Barbering has gone upmarket.
No longer is a man’s haircut just a haircut. It’s a styling. It’s an experience.
It’s also getting more costly. Men long resisted paying the prices women do for hairdressing, but I think men’s vanity is growing, and the resistance is weakening.
The average men’s dry haircut cost around priced $28, but there’s an increasing number of excitinglooking barbershops with intimidatingly cool-looking barbers, and which are heavy on the faux nostalgia, opening up in our big cities.
And men are to be found willing to pay upwards of $30, or even $40 to get haircuts from them.
Go to a ‘‘grooming lounge’’ in Auckland and you might be charged $50, and $30 for a trim of your hipster beard.
Look, good luck to the barbers. They have skills, and are doing their best to earn as much as possible from them. Balance spending with saving Wealth accumulation involves restraint
Pay for the cut, not the experience
Transforming getting a haircut into an exciting experience is good business, and there’s an argument every man should get at least one hot straight-razor shave in their life just to feel how thrilling it must have been to live in an age before disposables.
We live in an age where social media has put a premium on looking like you are interesting and successful, even if you are neither.
So far, I’ve done my best to resist this pressure (successfully, as some barber readers may decide to maliciously point out).
In some ways being stylish is cheaper these days, thanks to our clothes being made cheaply by overseas factory workers, but that’s a small gain compared to the relentless rise in the real cost of an ordinary life that make the finances of many young people look unworkable over a lifetime, if they are to achieve what their parents did (house/car/kids/ retirement savings).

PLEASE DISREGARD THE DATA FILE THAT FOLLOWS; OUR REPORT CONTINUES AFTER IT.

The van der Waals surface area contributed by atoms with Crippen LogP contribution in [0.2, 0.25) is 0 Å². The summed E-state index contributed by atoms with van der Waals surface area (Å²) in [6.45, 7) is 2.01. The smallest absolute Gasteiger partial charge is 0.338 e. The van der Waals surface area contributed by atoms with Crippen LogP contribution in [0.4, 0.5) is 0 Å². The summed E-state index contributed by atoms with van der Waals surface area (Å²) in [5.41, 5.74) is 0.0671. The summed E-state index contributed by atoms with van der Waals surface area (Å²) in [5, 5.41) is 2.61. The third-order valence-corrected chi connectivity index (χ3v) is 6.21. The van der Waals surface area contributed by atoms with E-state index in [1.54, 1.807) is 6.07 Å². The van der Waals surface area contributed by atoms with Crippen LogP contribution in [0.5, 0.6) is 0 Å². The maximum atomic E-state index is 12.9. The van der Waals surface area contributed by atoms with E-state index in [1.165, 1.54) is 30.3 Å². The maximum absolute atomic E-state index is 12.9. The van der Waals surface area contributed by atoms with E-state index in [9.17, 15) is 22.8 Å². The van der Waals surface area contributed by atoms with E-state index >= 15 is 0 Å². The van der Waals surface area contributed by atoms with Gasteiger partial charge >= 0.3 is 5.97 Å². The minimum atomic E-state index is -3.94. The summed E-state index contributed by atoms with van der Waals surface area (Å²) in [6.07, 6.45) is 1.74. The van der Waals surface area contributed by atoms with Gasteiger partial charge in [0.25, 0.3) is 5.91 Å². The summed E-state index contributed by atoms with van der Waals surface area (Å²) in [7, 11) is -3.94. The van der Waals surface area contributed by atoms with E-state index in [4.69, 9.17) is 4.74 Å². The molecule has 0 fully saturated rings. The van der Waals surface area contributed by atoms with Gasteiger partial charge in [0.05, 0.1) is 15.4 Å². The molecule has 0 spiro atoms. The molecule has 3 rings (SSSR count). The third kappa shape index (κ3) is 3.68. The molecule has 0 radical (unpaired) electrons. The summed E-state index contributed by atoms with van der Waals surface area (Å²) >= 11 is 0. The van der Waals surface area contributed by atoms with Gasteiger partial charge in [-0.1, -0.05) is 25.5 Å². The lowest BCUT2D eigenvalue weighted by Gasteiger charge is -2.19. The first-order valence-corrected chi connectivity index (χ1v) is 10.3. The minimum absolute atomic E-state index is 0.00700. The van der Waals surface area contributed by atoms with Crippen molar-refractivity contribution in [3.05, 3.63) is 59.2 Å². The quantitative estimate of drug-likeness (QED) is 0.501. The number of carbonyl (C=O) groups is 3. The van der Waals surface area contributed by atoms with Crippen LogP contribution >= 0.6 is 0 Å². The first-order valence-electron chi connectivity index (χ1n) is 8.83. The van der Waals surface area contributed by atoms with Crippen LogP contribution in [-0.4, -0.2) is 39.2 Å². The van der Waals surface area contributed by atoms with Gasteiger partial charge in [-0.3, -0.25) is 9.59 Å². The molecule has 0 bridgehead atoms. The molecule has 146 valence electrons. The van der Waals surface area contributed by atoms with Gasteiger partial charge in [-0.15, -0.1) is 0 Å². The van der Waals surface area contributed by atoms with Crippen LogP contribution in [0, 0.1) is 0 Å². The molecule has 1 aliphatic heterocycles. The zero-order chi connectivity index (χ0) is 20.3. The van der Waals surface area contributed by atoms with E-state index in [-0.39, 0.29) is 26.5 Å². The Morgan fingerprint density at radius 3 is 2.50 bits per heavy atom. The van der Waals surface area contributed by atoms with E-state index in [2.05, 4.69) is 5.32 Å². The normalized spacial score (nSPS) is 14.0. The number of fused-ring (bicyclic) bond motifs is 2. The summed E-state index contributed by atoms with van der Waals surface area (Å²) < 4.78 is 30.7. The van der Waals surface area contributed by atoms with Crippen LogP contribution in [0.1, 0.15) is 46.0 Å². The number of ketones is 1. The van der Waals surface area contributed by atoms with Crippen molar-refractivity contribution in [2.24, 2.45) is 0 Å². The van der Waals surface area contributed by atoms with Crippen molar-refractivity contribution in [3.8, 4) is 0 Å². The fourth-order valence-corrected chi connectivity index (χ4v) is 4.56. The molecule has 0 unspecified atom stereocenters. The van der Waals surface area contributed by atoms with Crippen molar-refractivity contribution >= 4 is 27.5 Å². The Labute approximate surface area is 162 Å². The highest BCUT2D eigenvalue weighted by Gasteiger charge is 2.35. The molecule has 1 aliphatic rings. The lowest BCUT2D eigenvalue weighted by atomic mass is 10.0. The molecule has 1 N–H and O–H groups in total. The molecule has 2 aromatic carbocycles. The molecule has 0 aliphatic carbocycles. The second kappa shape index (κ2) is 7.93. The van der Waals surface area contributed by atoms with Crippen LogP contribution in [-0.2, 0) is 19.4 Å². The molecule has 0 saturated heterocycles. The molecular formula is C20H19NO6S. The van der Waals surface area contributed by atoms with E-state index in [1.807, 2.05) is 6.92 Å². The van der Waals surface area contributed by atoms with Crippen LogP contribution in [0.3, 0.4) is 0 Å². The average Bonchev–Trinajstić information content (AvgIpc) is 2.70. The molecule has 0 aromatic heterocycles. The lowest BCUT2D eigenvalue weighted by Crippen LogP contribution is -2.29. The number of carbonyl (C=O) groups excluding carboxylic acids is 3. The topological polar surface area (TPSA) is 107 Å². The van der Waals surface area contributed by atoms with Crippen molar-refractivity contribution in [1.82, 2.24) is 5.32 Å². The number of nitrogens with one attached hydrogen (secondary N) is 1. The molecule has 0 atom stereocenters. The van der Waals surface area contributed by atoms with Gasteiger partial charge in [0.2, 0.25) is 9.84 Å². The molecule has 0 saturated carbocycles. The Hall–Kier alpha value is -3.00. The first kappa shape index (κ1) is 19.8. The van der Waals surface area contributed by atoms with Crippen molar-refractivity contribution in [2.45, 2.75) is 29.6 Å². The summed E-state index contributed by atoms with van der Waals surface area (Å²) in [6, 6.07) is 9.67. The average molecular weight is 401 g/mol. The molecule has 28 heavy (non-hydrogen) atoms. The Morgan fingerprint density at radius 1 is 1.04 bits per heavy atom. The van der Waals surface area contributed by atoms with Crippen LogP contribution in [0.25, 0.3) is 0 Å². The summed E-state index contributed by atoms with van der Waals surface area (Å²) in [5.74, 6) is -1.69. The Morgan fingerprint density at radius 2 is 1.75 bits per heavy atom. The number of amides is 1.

That’s why I scratch my head over men paying $30, $40, or $50 for a haircut, or the increasingly expensive male grooming items on sale. It’s threatening to drive the cost of male personal care up towards the outrageous costs of women’s.
Sure, were I a high-flying executive, top-end grooming would be an investment of a tiny fraction of my generous paypacket. It’d be loose change to me.
But for most men, whose paypackets are not so generous, male grooming has to fit into a budget that’s not stretching as far as it used to.
On limited budgets hard decisions have to be made.
One is that balance between the lifestyle you lead, and how much of the money you earn sticks to you, and how much ends up in someone else’s trouser pocket, including that of your barber.
There’s no two ways about it. Savings are made up of $10 saved here, and $10 saved there.
Perhaps men’s willingness to pay more for barbering is a result of displacement.
If you can’t afford a house or flat, or even to rent a decent place, and can’t bear to think how long the student loan will be with you, perhaps you might be forgiven for living for the now.
Barbering is hip these days, and more expensive.